The lawsuits, which the CBC first reported on Friday, seem more or less like an attempt to get a combined eight figures in monetary damages for getting seasick and having a bad time. Or maybe not having a bad time: The yacht company’s lawyer produced a note, which they said was written by Anderson, that read in part: “Thank you so much for making this such a great experience! This was an amazing way to start the new year.” But people definitely did get seasick, presumably in large part because they were on a boat, in the ocean. “I understand that Mr. Melnyk was upset that the charter didn’t go the way he envisioned,” the yacht company’s lawyer told the CBC’s Zach Dubinsky, “but every day there was 35-mile-an-hour winds.”
Filing a lawsuit because you got upset is for sure Some Melnyk Shit. But it is an approach available, within reason, even to the world’s Little Melnyks. The difference, here, what we might call The Melnyk Factor, is the way in which the lawsuits create a conspiracy between the yacht’s captain, “an odorous, ill-tempered man who was curt and dismissive with the guests,” and the angry sea to totally ruin Eugene Melnyk’s fun yacht trip. Had there been a way to sue the region’s high winds—to haul the briny deep itself into a courthouse in Palm Beach County and absolutely take it for all it was worth—Melnyk surely would have done it, and then this post would be about that.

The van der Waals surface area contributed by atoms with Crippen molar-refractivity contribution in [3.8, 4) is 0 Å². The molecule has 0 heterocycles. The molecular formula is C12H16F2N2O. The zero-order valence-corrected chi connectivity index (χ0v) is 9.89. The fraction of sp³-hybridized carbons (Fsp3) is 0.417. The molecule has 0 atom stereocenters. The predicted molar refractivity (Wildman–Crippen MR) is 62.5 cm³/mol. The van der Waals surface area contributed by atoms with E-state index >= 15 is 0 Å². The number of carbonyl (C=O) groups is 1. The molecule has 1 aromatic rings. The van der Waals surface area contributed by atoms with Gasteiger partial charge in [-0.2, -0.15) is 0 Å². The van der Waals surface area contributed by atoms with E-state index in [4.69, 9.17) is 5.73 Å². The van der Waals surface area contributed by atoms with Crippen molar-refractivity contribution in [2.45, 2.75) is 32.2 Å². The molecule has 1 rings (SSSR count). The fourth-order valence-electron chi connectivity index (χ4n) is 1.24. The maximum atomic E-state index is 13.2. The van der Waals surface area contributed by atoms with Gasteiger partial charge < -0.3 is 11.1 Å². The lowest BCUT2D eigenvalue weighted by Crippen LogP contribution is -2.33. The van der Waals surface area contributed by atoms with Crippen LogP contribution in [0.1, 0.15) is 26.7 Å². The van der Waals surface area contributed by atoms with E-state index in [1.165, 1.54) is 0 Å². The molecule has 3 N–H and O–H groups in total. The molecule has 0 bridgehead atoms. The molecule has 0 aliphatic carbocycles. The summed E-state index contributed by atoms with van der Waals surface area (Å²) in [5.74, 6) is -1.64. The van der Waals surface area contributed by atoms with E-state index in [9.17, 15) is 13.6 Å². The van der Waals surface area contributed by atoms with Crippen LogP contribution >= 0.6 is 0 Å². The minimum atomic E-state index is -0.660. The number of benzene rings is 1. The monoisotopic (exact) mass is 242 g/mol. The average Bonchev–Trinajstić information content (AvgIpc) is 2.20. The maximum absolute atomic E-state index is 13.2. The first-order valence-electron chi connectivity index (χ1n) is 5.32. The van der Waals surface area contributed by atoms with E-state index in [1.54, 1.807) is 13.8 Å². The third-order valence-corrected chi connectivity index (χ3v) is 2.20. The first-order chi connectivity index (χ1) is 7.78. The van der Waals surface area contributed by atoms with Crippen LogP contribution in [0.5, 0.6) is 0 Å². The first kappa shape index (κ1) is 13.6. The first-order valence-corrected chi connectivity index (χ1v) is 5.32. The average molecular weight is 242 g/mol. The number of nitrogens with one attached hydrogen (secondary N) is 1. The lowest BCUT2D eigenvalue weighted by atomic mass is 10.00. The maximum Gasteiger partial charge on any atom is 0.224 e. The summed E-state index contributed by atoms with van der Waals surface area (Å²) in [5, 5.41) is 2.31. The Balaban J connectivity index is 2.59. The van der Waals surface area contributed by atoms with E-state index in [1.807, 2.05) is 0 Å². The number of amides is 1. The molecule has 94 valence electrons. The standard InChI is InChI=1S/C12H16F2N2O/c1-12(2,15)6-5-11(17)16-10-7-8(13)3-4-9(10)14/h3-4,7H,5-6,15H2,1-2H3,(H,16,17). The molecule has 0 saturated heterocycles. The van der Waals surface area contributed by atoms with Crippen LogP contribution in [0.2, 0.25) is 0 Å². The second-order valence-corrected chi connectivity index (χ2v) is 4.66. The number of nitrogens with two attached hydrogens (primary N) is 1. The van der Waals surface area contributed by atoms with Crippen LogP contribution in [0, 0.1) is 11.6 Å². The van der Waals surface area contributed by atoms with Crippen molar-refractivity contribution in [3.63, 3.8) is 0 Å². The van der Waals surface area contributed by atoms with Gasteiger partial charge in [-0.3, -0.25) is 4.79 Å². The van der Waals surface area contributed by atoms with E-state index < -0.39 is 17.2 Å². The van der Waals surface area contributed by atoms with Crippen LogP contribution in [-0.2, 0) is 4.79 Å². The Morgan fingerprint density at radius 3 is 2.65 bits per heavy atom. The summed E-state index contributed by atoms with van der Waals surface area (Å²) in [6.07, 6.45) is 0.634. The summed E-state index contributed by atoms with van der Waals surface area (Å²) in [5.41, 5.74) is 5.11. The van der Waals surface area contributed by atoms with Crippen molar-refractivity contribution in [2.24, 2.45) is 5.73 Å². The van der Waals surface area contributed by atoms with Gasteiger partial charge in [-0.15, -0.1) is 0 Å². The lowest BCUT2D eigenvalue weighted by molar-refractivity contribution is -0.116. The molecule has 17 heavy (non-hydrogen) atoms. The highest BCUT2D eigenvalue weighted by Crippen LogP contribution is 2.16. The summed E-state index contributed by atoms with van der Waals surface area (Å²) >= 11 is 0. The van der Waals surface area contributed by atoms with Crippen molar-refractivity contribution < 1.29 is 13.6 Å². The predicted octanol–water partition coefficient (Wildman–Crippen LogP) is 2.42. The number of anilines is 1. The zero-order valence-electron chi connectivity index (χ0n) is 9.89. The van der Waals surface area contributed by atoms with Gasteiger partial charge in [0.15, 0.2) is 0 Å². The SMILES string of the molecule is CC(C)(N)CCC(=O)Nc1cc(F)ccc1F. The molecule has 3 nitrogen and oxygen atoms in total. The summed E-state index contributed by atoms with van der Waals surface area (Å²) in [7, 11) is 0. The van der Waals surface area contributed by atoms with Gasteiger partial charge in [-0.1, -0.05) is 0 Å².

Sadly, though, the natural world cannot yet be sued in a Florida court of law for refusing to honor a rich man’s every idiot whim. This is why Melnyk’s girlfriend and mother had to settle for suing everyone else. The suits allege that the captain refused Melnyk’s request to follow a more sheltered route between the islands not out of a very justified fear of running up onto the area’s shoals and reefs, but because he was more or less a hater. Both Anderson’s and Melnyk’s lawsuits allege that the captain “appeared angry and resentful that a charterer would deem to intrude on his alleged specialized knowledge, experience, and authority … and sought instead to punish the charterer and his party for their insolence through intentionally piloting the yacht into the open ocean.” This is where those “violent bouts of vomiting and illness” come in; the false imprisonment charge was when, instead of allowing passengers to disembark due to concerns about safety, the captain sailed the boat back to Nassau.
There are some valuable lessons, here, but they are ones you most likely already know—basic stuff about how sometimes you might get seasick when on a boat at sea, and also how boats need enough water to float in lest they get messed up. There are some other lessons, too, but you have likely lived long enough to know all these. The world is full of Melnyks, and every one of them believes that they deserve more from it. The big ones have bigger demands—for more control and obeisance, for more convenience and better service than even a billionaire can buy. It is the nature of Melnyks to demand, just as it is the nature of the ocean to be rough at certain times of year. The wind will always blow, and the Melnyks will seek their vengeance against it for daring to do so without permission.